Imagine moving into a community with a tight-knit culture to which you obviously don’t belong. You don’t have any property. You don’t have any connections. And you’re not going to be allowed to rise through the system. You have to find a way to work outside the system in social and economic roles that rely on nothing more but your intelligence and hard work. With the Christian prohibition on money lending, the Jews stepped into this role and through hard work and tenacity they became rich. However, when times turned tough, it was all too easy for Russian Tsars, French Politicians, the Catholic Church and the NAZIs to use this tiny but successful minority as a scapegoat for all the ills of the society. While this pattern is best known in the English-speaking world with the Jews, it’s actually a pattern that fits many such cultures. Politicians rise to power on grand-sounding promises. Just listen to Forrest Whittaker as Idi Amin talk about how he will Make Uganda Great.
And yet, Idi’s plans didn’t work out. Delivering prosperity turns out to be something that humans are bad at doing because we suck at figuring out WHY success happens. And so, when dictators can’t make the country work, they have to explain their failures. And that’s when people like Idi Amin look around for a highly-successful and highly-visible minority to blame. In Uganda’s case, that was people from India. They looked different. They were successful. They were the perfect target for popular resentment. As Thomas Sowell writes in Black Rednecks White Liberals, Middleman Minorities have suffered more violence and persecution throughout history than any other. In fact, the word genocide was coined to describe the experience of yet another Middleman Minority: the Armenians.
The Armenians were the “Jews of the Ottoman Empire.” They were wealthy and influential and like the Jews had succeeded in making themselves indispensable to their Turkish overlords. They learned the languages of the Near East. They mastered accounting and bookkeeping. They had learned the ins and outs of the running of the Empire. What else could they do? But then during World War I, that success made them a focus for popular resentment. These Armenian Christian girls were symbolically crucified.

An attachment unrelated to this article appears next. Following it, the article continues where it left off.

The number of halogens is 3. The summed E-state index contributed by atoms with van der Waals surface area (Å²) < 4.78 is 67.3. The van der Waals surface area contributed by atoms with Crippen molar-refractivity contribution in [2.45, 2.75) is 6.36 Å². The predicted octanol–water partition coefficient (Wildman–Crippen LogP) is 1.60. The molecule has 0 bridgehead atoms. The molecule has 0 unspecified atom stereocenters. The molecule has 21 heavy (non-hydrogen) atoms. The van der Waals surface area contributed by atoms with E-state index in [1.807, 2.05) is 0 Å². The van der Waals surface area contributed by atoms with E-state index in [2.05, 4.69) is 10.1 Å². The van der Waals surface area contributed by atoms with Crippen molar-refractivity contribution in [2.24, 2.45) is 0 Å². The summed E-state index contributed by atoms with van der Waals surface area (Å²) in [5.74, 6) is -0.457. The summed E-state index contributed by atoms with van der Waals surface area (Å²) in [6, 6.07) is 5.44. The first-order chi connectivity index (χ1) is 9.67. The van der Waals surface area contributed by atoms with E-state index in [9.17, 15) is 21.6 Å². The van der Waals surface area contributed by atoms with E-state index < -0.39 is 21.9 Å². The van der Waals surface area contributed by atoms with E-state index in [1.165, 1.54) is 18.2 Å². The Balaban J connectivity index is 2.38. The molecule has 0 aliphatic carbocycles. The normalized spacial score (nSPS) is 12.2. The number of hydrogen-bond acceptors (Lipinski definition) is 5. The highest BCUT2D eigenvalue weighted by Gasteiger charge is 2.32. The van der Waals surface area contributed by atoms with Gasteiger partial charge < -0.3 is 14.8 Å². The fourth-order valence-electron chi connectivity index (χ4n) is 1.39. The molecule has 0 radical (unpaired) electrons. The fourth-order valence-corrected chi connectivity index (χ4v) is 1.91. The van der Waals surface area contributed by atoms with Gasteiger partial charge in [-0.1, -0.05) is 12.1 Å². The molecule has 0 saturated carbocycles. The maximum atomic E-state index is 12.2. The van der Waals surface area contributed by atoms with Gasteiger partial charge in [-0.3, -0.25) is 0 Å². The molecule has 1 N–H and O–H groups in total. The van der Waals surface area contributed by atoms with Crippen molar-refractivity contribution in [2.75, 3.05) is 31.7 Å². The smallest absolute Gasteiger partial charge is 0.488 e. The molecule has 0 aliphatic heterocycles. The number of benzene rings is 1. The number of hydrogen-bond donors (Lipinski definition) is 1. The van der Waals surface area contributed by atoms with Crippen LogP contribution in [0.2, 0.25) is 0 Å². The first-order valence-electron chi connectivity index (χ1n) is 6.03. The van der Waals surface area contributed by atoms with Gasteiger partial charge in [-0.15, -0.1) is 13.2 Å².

The persecution of Middleman Minorities is not a feature of one culture. It’s a feature of all cultures. Any culture can become a Middleman Minority. Although China is a HUGE country, it is relatively small Chinese communities in South-East Asian countries like Indonesia and Malaysia and Vietnam that often dominate business. You may remember the Vietnamese boat people. Well, they weren’t ethnically Vietnamese. Actually, they were overwhelmingly the wealthy Overseas Chinese Middleman Minority. The Lebanese dominate business in West Africa. The Ibos in Nigeria. The Japanese are the Middleman Minority in Brazil. And in America’s black communities, the Middleman Minorities are often Korean shop owners. The reporter in this segment says “They’re insular. They employ their own. They keep to themselves. Blacks say ‘That’s the problem.'” This basic description is the recurring pattern of the clash between Middleman minorities and the surrounding dominant culture throughout history and across time.
Ironically, although the Middleman Minority phenomenon often leads to racially and economically motivated violence actually is an antidote to both racism and poverty. If groups of every skin color can succeed (and persecute those who succeed), then clearly isn’t the issue. The issue is a core set of values. Hard work. Self improvement. And taking the long-term view. There is also often a particular focus on learning because while your store can be burned down in a pogrom or riot and your property can be stolen, you can never have your knowledge taken away as long as you keep your head. And a proactive resourcefulness. And when you build a nation from people with these values, it ends up being the most innovative nation on the planet.
Middleman Minorities reveal how much success is possible even when you have NO CONNECTIONS and are a COMPLETE OUTSIDER if you evolve the right values and attitudes. And that is what Idi Amin would actually have had to do to Make Uganda Great. He would have had to learn from the Indians and make many of those Middleman Minorities’ values core values for the entire society. However, that means letting go of cultural pride and thinking like a Mixed Mental Artist. Adopt the values that are useful…and you can look to the Middleman Minorities for guidance on what those are.
Environment shapes behavior. And the same cultural environment has repeatedly shaped the same culture. Connect the dots, people. The skin colors are different but the narratives and the cultures’ values and their experiences are the same.